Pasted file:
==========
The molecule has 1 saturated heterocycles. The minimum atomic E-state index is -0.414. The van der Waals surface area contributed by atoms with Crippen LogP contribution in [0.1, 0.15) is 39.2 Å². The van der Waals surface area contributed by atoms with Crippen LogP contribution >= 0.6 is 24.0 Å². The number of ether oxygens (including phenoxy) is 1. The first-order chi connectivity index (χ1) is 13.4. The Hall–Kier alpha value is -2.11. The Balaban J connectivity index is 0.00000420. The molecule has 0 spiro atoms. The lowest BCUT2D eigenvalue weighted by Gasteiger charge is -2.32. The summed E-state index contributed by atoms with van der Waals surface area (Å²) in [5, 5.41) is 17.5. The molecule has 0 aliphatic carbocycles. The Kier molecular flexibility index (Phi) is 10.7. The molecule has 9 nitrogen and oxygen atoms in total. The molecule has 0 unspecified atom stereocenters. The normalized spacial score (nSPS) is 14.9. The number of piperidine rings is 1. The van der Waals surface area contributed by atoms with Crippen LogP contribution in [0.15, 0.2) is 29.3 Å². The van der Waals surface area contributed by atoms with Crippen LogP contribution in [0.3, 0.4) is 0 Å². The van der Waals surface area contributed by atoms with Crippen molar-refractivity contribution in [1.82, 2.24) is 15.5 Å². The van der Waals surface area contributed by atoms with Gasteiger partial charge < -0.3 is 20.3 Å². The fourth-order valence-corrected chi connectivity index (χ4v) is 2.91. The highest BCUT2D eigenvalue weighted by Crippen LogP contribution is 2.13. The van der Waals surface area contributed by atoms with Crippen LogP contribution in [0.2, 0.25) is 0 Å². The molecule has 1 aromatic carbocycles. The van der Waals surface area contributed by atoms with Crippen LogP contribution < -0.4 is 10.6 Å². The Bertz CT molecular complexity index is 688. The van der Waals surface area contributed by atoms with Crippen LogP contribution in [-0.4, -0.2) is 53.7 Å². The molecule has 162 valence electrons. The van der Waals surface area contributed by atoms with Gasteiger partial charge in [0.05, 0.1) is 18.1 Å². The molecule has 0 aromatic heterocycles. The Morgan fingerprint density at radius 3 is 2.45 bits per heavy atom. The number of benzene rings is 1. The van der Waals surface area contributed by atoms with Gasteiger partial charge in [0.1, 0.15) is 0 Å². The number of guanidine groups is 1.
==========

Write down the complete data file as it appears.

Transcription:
The molecule has 1 saturated heterocycles. The minimum atomic E-state index is -0.414. The van der Waals surface area contributed by atoms with Crippen LogP contribution in [0.1, 0.15) is 39.2 Å². The van der Waals surface area contributed by atoms with Crippen LogP contribution >= 0.6 is 24.0 Å². The number of ether oxygens (including phenoxy) is 1. The first-order chi connectivity index (χ1) is 13.4. The Hall–Kier alpha value is -2.11. The Balaban J connectivity index is 0.00000420. The molecule has 0 spiro atoms. The lowest BCUT2D eigenvalue weighted by Gasteiger charge is -2.32. The summed E-state index contributed by atoms with van der Waals surface area (Å²) in [5, 5.41) is 17.5. The molecule has 0 aliphatic carbocycles. The Kier molecular flexibility index (Phi) is 10.7. The molecule has 9 nitrogen and oxygen atoms in total. The molecule has 0 unspecified atom stereocenters. The normalized spacial score (nSPS) is 14.9. The number of piperidine rings is 1. The van der Waals surface area contributed by atoms with Crippen LogP contribution in [0.15, 0.2) is 29.3 Å². The van der Waals surface area contributed by atoms with Crippen LogP contribution in [0.3, 0.4) is 0 Å². The van der Waals surface area contributed by atoms with Crippen molar-refractivity contribution in [1.82, 2.24) is 15.5 Å². The van der Waals surface area contributed by atoms with Gasteiger partial charge < -0.3 is 20.3 Å². The fourth-order valence-corrected chi connectivity index (χ4v) is 2.91. The highest BCUT2D eigenvalue weighted by Crippen LogP contribution is 2.13. The van der Waals surface area contributed by atoms with Crippen LogP contribution in [0.2, 0.25) is 0 Å². The molecule has 1 aromatic carbocycles. The van der Waals surface area contributed by atoms with Crippen LogP contribution < -0.4 is 10.6 Å². The Bertz CT molecular complexity index is 688. The van der Waals surface area contributed by atoms with Crippen LogP contribution in [-0.4, -0.2) is 53.7 Å². The molecule has 162 valence electrons. The van der Waals surface area contributed by atoms with Gasteiger partial charge in [0.05, 0.1) is 18.1 Å². The molecule has 0 aromatic heterocycles. The Morgan fingerprint density at radius 3 is 2.45 bits per heavy atom. The number of benzene rings is 1. The van der Waals surface area contributed by atoms with Gasteiger partial charge in [0.1, 0.15) is 0 Å². The number of guanidine groups is 1.